But, note, there is another sense connected with righteousness here—mercy going before righteousness, but righteousness appealed to on the ground of promises: the soul in the lowest depth of feeling; Psalm 42. “Deep calleth unto deep at the noise of thy waterspouts”; “Out of the depths have I cried,” etc.; “Thou hast laid me in the lowest pit, in darkness, in the deeps,” is in quite a natural kind of experience. There is either the sense of hope in His mercy, or consciousness of sins: when thinking of the mercy, trusting in God; when under the sense of sin, down in the depths. This is not having the sense of everlasting righteousness brought in. All these exercises of soul being expressed give warrant, as it were, to these experiences of heart. It will give comfort, when down in the depths, to know that One has gone down into the depths for him; the soul will find Christ has traced all the way for him. The Spirit of God in Him, going through all these things for us, shews that not one place, from the dust of death to the highest place in glory, but He has been in for us, sins and all having been gone under. The feeblest Christian now knows more than the apostles could when Christ was on earth. Should we be surprised at His speaking of the cross and His rising again? The Holy Ghost has shewn it to us. We feed upon that which frightened them— “Except ye eat my flesh and drink my blood,” etc. What frightened them was a dead Christ; they fled from it when they saw it in the distance. When once founded on righteousness, it is different. How sad to see a saint crouching on the other side of divine righteousness, instead of having on the “helmet of salvation,” having communion with Him in the efficacy of His death!
There is another thing to mark in these two Psalms: the character of hope flowing through them, now we tread in this path of life. What was the trust Christ had? He trusted in the goodness, in the infallible love of God. He delighted in communion with His Father; it was the spring of His joy. With us it is the same thing, though mixed up with all sorts of things. What did He delight in? In God Himself. Then as to righteousness, what was that? (See end of Psalm 17.) In Psalm 16, where we see Him trusting in God’s love, what is the consequence? Reward in glory? Not a bit; but, “In thy presence is fulness of joy; and at thy right hand,” etc. In Psalm 17, glory is looked for as the crown for a faithful walk. “I shall be satisfied when I awake up in thy likeness.”
Christ looked to return to the glory He had left, from the path of humiliation down here: the reward for it would be glory as a crown. This applies to us: when we see Him, we shall be like Him. The highest and most blessed thing is to be with Him in the Father’s house; this will be infinite, unspeakable joy; but there will also be the crowning with glory and honour. Paul speaks of this: “The crown of righteousness, which the Lord, the righteous judge, will give me in that day, and not to me only, but also to all them that love his appearing.” But his brightest hope was to win Christ. As the reward of walking with Him in communion, there will be joy in His presence; as the reward for faithful walk, it will be the place in glory.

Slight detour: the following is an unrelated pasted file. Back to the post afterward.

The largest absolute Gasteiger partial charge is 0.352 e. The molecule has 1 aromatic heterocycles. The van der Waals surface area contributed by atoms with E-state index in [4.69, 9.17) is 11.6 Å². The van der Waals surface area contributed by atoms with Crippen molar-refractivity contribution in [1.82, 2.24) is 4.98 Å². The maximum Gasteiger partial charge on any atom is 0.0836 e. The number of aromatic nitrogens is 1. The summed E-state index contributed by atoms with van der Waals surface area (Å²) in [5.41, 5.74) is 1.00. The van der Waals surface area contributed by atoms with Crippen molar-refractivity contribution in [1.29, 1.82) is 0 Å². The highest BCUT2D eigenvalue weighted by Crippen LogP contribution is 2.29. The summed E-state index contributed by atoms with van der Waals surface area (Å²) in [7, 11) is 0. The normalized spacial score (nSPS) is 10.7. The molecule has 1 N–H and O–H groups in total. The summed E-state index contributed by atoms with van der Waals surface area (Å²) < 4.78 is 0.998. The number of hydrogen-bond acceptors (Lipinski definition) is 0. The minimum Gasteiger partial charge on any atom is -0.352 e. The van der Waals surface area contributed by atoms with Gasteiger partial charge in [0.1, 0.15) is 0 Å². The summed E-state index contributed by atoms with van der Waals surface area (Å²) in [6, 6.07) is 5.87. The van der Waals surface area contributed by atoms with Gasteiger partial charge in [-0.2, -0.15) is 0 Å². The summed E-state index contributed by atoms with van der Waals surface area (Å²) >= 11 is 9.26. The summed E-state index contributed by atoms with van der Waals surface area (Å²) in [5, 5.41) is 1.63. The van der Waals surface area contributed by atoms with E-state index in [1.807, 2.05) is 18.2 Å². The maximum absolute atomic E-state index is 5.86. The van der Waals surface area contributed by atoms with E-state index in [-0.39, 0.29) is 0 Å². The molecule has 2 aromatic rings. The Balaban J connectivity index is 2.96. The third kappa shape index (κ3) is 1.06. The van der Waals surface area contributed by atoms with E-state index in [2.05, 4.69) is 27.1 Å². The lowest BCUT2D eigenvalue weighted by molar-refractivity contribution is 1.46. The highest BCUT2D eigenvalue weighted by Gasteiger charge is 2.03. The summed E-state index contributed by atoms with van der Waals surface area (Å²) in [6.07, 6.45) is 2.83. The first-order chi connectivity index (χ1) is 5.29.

He will come to set everything to rights in power; “judgment will return to righteousness, and all the meek of the earth shall,” etc. That has never been known yet. When Christ comes in power, judgment and righteousness will go together. Power will be given to the Judge, who will act in righteousness. Is that all I am looking for? No; I am going up to meet the Lord in the air; the hope is founded on righteousness of course, but I am not looking to be justified. What the church gets in the rapture is (as Christ was raised up by the “glory of the Father,” and so taken up into His presence), we shall have the blessed joy of being with Him for ever; 1 Thess. 4. No getting righteousness is there; the best thing is looking out for Himself—to see Him as He is— to be ever with the Lord. When responsibility is spoken of, it is always connected with the appearing; there is the crown, the principle of integrity and faithfulness owned (Psalm 17), connected with the life down here. When speaking of going to be with Christ—the rapture, all go together to enjoy the grace and presence of Him who has done it all. It is very important to lay hold by faith of the truth of the rapture to Christ of the church of God.
Receiving crowns differing each from each is one thing; but all going together is another thing, all alike being associated in His own blessedness, as He said, “I go to prepare a place for you,” etc.
The exercise of soul after divine righteousness is very different from these things before one stands in the divine righteousness. One who has this does not speak of crying out of the “depths.” There is an immense change. We have the Spirit of adoption. If I am going through all the difficulties and trials of the world, it is as a child I am going through them. My feelings and affections flow from the certainty of relationship. “I have declared thy name, and will declare it, that the love wherewith thou hast loved me may be in them and I in them.” What was Christ’s place on earth? Was He uncertain as to His Father’s love? Never; but, on the cross, bearing our sin under the hiding of God’s face. There was in Him perfect obedience, but as a Son. If we are led by the Spirit, we have liberty, “not bondage again to fear.” Have you liberty? If I have the consciousness of Christ having been in the depths for me, I am out of them, and am no more to be in them; consequently I am sealed with the Holy Spirit of promise. The cross behind me, having come by that to God, I look by the Holy Ghost at the cross and see my sins put away there.
Faith is my thinking God’s thoughts instead of my own. God says, “Their sins and their iniquities will I remember no more”; I think so too. God says, “children of God through faith in Christ Jesus”; I think so too. God says, we stand in favour; I think so too. I do not know how God could prove His favour more than by sending His Son. He says, an “heir of glory,” “joint-heir with Christ.” I have everything Christ has, as a child with my Father. Now comes conflict; but I have the experience of a free man with God. One dead, quickened, and raised up together with Christ is the experience of a Christian, into all which he enters by virtue of divine righteousness in Christ. In the “fulness of time “He came. They were servants before He came; but now we are sons, and the Spirit of God is in us the Spirit of adoption. This is my place. I do not always act rightly in it: the Holy Ghost reproves and humbles me; but that is my place.